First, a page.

Michigan regulators will allow mega-growers of medical marijuana into the state

The state is opening up the medical marijuana business to big-time grow operations, according to an advisory released Thursday.

When the Legislature passed medical marijuana bills last year, it created three classes of licenses for growers: Class A - up to 500 plants; Class B - up to 1,000 plants, and Class C - up to 1,500 plants.

The rules advisory released this week, however, specifies that one person or business can apply for as many of the Class C licenses as they want, opening up Michigan’s market to mega growers.

“The stacking of class C grow licenses is a more efficient way for LARA (the state department of Licensing and Regulatory Affairs) to keep track of large grows in the state,” said LARA spokesman David Harns. “Stacking will also allow businesses to operate more efficiently, which in turn will allow for a better consumer experience.”

But some potential growers believe the ruling will squeeze the smaller operators out of Michigan’s lucrative medical marijuana industry.

“They’re doing everything they can do to shut down the mom and pops,” said Jason Durham, a medical marijuana cardholder and caregiver, who grows pot for five patients, but hopes to be awarded a license to grow up to 500 plants. “They want it to be one corporation that has control so they only have to babysit and monitor one business.”

It will be more expensive for the large-scale growers to get into the business. Everyone seeking a license will have to pay an application fee that will carry a cost of between $4,000 and $8,000 depending on the number of applications received. But the regulatory assessment will carry a sliding scale cost ranging from $10,000 for the smallest grower up to $57,000 for large growers, transporters and dispensaries.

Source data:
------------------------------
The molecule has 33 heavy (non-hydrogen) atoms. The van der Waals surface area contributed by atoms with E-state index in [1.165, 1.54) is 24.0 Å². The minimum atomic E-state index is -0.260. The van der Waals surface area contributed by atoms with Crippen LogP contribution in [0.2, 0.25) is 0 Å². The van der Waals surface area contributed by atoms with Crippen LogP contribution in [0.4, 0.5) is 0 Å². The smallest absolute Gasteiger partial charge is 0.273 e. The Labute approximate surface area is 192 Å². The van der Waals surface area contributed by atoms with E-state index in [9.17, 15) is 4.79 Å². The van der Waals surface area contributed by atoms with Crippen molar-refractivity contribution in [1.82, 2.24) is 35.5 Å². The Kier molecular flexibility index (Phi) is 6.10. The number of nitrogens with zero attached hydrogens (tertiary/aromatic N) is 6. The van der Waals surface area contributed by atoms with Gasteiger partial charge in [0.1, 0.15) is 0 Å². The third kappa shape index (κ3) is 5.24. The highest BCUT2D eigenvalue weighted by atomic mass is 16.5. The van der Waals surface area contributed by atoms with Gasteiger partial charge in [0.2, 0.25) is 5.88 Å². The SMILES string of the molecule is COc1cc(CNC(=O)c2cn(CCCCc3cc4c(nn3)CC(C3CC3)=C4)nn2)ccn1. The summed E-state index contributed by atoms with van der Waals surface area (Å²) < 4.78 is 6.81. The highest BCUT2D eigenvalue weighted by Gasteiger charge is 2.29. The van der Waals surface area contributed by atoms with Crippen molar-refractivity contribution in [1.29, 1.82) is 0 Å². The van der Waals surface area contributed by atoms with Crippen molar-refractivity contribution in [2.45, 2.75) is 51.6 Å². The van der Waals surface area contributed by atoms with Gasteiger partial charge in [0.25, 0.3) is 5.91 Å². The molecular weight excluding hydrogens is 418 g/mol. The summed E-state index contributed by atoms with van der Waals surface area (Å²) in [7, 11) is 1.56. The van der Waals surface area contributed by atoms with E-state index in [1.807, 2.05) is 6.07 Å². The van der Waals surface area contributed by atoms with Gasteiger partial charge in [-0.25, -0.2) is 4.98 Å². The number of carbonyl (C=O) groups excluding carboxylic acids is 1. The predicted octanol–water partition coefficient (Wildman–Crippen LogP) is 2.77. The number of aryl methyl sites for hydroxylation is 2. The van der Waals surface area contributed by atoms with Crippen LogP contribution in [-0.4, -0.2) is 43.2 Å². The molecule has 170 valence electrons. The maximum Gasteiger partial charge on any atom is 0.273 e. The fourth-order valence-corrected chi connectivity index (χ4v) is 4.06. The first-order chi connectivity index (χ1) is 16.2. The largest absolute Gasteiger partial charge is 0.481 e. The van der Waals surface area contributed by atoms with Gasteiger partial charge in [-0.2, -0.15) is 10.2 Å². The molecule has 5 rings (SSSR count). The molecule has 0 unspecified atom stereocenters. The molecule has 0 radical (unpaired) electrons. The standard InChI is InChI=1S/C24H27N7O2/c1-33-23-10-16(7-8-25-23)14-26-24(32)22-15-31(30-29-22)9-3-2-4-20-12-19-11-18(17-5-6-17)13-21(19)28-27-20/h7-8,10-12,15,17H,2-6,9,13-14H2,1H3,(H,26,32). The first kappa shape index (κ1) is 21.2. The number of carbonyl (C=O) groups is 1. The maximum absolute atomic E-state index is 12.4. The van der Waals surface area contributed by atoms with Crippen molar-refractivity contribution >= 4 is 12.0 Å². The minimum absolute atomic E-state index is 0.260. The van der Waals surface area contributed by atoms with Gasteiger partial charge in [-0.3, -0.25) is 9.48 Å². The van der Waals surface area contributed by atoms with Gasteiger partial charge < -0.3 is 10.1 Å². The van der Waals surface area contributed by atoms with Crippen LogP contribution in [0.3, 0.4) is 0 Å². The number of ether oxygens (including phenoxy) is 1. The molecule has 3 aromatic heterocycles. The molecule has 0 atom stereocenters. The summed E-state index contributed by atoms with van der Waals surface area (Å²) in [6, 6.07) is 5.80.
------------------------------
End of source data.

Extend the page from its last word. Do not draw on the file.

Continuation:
The applicants also will have to prove they have the capital for the operation and carry enough insurance and security.

Applications for the five categories of medical marijuana licenses — for growers, processors, transporters, testers and dispensaries — will be available on Dec. 15, and the Michigan Medical Marijuana Licensing Board will begin awarding licenses in the spring of 2018.

The medical marijuana business, once the newly regulated business is up and running, is expected to generate $711 million in sales a year and  $21 million a year in tax revenues for the state.

Robin Schneider, legislative liaison for the National Patients’ Rights Association, which advocates for safe and legal access to medical marijuana, said she understands the department’s desire to stick to the letter of the law, which said the number of licenses can’t be mandated, “But there is the potential that they’ll take away opportunities for smaller business owners.”

In other states, large-scale grow operations are well underway. In southern California, Canndescent, a 9,600-square-foot marijuana grow facility opened in September with plans to expand to 100,000 square feet of growing space now that voters have approved marijuana for recreational use in November. And in Massachusetts, Americann has the option to purchase a 52-acre parcel of land, which would be transformed into greenhouses and processing facilities.

Durham hopes that won’t become the landscape in Michigan.

“It will make it almost impossible for us small guys to get into the market," he said.

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© 2017 Detroit Free Press


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